Antitumor efficacy of oncolytic herpes simplex virus adsorbed onto antigen-specific lymphocytes.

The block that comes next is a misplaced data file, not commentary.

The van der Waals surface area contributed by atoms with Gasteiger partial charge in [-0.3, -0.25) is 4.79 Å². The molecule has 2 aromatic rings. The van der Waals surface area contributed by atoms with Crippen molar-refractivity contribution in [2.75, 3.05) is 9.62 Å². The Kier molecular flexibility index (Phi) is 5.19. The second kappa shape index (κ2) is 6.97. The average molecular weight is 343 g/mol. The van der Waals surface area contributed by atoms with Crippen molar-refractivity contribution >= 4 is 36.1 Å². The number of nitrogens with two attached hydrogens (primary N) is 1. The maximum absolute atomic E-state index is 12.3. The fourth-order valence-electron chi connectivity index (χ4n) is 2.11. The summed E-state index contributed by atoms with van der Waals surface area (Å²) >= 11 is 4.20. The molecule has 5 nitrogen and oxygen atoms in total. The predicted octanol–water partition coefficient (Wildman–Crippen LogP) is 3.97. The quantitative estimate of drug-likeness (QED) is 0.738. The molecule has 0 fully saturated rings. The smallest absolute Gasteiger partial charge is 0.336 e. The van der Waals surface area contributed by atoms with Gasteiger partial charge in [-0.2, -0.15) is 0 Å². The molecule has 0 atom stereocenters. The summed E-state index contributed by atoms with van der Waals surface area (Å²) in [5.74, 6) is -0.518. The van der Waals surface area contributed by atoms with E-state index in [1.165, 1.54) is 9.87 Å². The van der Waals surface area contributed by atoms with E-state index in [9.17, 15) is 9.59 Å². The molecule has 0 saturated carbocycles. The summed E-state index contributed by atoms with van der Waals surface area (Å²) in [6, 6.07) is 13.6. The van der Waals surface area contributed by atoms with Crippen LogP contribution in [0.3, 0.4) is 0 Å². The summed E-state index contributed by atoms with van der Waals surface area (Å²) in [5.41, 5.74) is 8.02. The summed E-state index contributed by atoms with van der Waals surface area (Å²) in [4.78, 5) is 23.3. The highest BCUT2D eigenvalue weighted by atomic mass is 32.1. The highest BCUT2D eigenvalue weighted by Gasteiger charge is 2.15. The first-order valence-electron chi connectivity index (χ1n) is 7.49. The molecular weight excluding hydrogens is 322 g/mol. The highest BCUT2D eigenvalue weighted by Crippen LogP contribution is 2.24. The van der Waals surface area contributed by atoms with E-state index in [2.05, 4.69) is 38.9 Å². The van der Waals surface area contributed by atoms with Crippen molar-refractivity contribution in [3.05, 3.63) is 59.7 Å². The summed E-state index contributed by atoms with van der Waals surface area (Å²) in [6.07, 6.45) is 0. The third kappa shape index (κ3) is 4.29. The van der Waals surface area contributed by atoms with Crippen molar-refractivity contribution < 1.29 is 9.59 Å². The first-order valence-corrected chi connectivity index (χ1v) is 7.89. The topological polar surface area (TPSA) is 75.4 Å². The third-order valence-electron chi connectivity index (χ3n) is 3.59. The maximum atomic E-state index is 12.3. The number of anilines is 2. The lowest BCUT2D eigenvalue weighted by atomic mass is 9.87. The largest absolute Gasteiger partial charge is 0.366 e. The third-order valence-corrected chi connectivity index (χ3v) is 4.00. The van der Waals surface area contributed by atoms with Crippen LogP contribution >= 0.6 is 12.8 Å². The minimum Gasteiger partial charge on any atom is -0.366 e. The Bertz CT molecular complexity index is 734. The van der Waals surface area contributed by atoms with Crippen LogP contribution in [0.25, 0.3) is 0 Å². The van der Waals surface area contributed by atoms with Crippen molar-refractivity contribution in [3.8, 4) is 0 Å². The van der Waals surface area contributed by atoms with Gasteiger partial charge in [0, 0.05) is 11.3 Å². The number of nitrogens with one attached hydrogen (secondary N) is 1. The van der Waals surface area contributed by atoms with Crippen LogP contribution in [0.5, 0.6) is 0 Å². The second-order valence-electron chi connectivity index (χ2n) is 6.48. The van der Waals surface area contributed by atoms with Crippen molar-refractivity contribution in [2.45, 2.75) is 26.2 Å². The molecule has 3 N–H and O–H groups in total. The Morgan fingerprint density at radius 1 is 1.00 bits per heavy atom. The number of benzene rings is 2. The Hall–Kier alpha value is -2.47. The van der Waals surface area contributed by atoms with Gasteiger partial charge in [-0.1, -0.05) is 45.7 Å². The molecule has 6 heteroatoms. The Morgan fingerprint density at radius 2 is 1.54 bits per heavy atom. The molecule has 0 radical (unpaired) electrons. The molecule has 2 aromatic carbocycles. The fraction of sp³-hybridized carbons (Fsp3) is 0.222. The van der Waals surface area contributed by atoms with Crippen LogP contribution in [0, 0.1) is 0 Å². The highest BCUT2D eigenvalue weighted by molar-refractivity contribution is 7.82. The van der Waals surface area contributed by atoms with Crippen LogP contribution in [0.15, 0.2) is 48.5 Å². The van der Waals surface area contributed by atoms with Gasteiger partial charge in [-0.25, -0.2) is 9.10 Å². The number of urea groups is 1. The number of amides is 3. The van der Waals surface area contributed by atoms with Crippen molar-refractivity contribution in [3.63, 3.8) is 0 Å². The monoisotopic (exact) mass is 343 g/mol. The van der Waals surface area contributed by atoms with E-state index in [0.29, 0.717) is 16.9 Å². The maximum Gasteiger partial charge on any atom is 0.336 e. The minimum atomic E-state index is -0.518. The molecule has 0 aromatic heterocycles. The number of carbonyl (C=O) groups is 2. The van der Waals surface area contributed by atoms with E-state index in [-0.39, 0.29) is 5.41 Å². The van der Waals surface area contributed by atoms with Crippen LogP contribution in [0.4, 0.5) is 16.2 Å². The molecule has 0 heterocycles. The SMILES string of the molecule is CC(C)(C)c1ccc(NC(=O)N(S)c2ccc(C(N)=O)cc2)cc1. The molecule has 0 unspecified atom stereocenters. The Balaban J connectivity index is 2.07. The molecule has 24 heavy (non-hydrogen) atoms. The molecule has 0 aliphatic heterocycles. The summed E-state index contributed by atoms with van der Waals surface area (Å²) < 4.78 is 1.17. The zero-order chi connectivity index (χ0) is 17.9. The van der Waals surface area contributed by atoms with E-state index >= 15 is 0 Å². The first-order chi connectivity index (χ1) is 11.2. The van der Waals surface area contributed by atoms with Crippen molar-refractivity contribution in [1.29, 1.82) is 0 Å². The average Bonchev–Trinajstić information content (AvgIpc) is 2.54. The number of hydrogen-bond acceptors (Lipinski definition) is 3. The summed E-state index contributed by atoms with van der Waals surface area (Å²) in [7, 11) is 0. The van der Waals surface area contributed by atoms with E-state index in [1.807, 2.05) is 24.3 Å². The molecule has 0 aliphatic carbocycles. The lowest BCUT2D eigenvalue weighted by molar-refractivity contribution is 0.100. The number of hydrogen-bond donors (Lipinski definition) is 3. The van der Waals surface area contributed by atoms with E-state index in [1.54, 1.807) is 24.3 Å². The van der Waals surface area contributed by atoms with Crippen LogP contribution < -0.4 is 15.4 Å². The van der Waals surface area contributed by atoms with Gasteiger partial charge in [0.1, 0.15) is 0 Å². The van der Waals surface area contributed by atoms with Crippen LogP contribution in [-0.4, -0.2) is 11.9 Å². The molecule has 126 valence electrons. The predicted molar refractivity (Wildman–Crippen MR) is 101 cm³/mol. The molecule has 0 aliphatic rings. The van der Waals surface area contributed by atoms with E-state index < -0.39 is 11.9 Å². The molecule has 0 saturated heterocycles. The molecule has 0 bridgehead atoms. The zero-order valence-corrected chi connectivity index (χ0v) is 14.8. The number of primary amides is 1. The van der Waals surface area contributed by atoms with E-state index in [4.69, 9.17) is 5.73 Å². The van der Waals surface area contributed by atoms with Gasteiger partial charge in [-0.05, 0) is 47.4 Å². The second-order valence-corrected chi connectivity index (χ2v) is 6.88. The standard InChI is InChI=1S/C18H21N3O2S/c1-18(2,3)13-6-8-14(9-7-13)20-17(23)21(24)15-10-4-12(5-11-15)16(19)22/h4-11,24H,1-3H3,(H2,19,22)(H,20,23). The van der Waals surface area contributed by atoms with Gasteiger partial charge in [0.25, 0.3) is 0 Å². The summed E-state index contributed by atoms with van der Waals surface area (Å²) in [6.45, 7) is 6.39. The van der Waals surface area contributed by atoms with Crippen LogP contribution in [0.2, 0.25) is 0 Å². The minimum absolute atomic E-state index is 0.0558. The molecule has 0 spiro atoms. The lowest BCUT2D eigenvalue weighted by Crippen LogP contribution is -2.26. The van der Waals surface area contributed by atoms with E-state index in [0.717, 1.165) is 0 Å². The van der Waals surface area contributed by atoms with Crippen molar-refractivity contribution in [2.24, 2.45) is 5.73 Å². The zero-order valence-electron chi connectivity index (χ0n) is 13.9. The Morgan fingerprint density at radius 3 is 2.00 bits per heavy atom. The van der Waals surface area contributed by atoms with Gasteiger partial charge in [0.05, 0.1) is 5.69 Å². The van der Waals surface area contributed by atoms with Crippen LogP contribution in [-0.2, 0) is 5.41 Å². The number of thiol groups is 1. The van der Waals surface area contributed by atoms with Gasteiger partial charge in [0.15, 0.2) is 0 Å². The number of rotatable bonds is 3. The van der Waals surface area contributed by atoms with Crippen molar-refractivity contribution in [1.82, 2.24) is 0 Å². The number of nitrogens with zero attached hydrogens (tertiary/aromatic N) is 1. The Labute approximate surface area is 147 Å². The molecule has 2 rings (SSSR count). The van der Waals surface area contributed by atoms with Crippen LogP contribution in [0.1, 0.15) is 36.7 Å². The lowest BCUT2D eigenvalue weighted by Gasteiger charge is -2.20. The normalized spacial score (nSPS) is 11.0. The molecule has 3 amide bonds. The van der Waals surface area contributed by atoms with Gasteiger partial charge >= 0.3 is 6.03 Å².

ABSTRACT Although several studies have reported that locally administering oncolytic viruses effectively targets malignancies, the efficacy of systemically administered oncolytic viruses is restricted. Recently, however, it was reported that systemic administration of oncolytic vesicular stomatitis virus adsorbed onto antigen-specific lymphocytes was effective against malignancies. We hypothesized that intravenously administering such virus might have significant potential in treatment of the malignant tumors. We adsorbed oncolytic herpes simplex virus-1 mutant R3616 onto lymphocytes harvested from mice with acquired antitumor immunity. We administered adsorbed R3616 to peritoneally disseminated tumors and analyzed the efficacy of this treatment. Mice administered adsorbed R3616 survived significantly longer than mice administered R3616 adsorbed onto non-specific lymphocytes, or mice administered either virus or tumor antigen-specific lymphocytes alone. In this context, herpes oncolytic virus is a promising treatment not only for primary lesions, but also for multiple metastasizing lesions. This treatment strategy may become one of the most effective methods for systemic virus delivery.